This week marks the latest campaign highlighting the need for more foster carers to come forward to provide supportive and loving homes to the thousands of children in the UK who have often experienced the worst in life.
People who are interested in fostering either contact their local authority or one of the many independent fostering agencies but recently there has been a lot of talk about fostering agencies making a profit out of children in care.
A recent article in The Guardian highlights the amount of profit that is made in the care system by some organisations. It also highlights the rules in Scotland where it is illegal for profit making agencies to provide foster care and asks the question, 'should this be extended to other parts of the UK?' If so, who would support local authorities to meet the shortage of foster carers across the UK?
There are charities and not for profit organisations that provide fostering and put all of their resources back into delivering a great service for abused and neglected children and young people. Action for Children is one of those organisations.
The organisation Fostering through Social Enterprise, of which we are a member, recently said:
''When profit becomes the primary driver, children and foster families inevitably lose out."
At Action for Children we believe that as local authorities face hard times, it's important that every penny goes to supporting the resources for children.
We are a leading children's charity with a long history of looking after disadvantaged and vulnerable children. As a charity, we plough our resources back into supporting services for children and young people.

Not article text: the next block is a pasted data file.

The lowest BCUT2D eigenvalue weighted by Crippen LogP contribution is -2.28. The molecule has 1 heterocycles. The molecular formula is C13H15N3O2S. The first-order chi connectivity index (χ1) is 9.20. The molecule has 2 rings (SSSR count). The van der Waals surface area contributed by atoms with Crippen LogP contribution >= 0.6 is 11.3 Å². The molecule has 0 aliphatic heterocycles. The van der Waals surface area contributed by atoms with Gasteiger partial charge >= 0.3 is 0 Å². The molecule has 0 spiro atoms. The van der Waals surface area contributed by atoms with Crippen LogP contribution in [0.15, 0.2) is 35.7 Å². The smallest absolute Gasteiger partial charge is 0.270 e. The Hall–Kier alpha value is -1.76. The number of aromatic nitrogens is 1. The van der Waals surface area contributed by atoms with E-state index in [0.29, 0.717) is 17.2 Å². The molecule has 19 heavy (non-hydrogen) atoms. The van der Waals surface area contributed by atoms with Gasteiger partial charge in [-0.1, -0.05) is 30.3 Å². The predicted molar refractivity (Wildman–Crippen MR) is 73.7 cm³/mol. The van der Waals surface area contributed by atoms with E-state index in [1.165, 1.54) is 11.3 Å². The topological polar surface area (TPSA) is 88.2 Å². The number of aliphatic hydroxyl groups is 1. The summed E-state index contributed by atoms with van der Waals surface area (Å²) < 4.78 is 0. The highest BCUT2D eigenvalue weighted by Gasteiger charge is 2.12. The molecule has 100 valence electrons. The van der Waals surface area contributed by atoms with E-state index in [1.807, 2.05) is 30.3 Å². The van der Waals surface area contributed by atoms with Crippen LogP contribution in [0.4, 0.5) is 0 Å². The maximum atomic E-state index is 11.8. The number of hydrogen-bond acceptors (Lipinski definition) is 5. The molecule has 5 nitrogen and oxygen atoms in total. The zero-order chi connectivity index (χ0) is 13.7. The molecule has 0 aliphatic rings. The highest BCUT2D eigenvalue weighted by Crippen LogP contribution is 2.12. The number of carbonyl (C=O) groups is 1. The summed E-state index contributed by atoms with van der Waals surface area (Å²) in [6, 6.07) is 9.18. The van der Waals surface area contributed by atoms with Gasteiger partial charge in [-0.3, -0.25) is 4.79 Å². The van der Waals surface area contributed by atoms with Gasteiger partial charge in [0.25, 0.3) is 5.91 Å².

Foster families provide vulnerable children with the stability they need to change their lives. Our carers tell us that it is really rewarding to help children and young people learn to trust and grow in confidence and self-belief. The relationship foster families have with their fostering agency is also important in supporting them to take vulnerable children and young people into their homes and hearts.
I recently spoke to two of our care leavers who have benefited from the love, support, and stability that our foster carers have provided to them over the years.
Shelly is a care leaver. At six, social services were already involved in her life, at eight, she had started bringing up her six and seven year old sisters. At the age of twelve Shelley had never experienced stability or a loving and secure home and had already been forced to have an adult head on her young shoulders.
When Shelley was sixteen, she met Sally through Action for Children and credits the stability that she provided to changing her life. Now eighteen, Shelley is on the path to living independently and is enjoying her art and design course.
Lauren first came into foster care aged four. She moved around several times and describes the experience as overwhelming. After years of instability Lauren moved to live with Action for Children foster carers, Derrick and Sue. They were able to help her feel part of their family so that after seven years of change and uncertainty she could finally feel like she belonged somewhere.
Now twenty, Lauren is in her second year of her music performance degree and praises the support that she had from her foster family for her sense of adventure and the confidence to explore her dream of becoming a songwriter.
Shelley and Lauren are proof that you can never put a price on providing a happy and secure home for children in care.
We believe that getting the right foster home is hugely important in helping children in care overcome traumatic experiences, develop emotionally, and form lasting and positive relationships.
If you have a spare room and can provide a loving home for a vulnerable child or young person please visit www.actionforchildren.org.uk.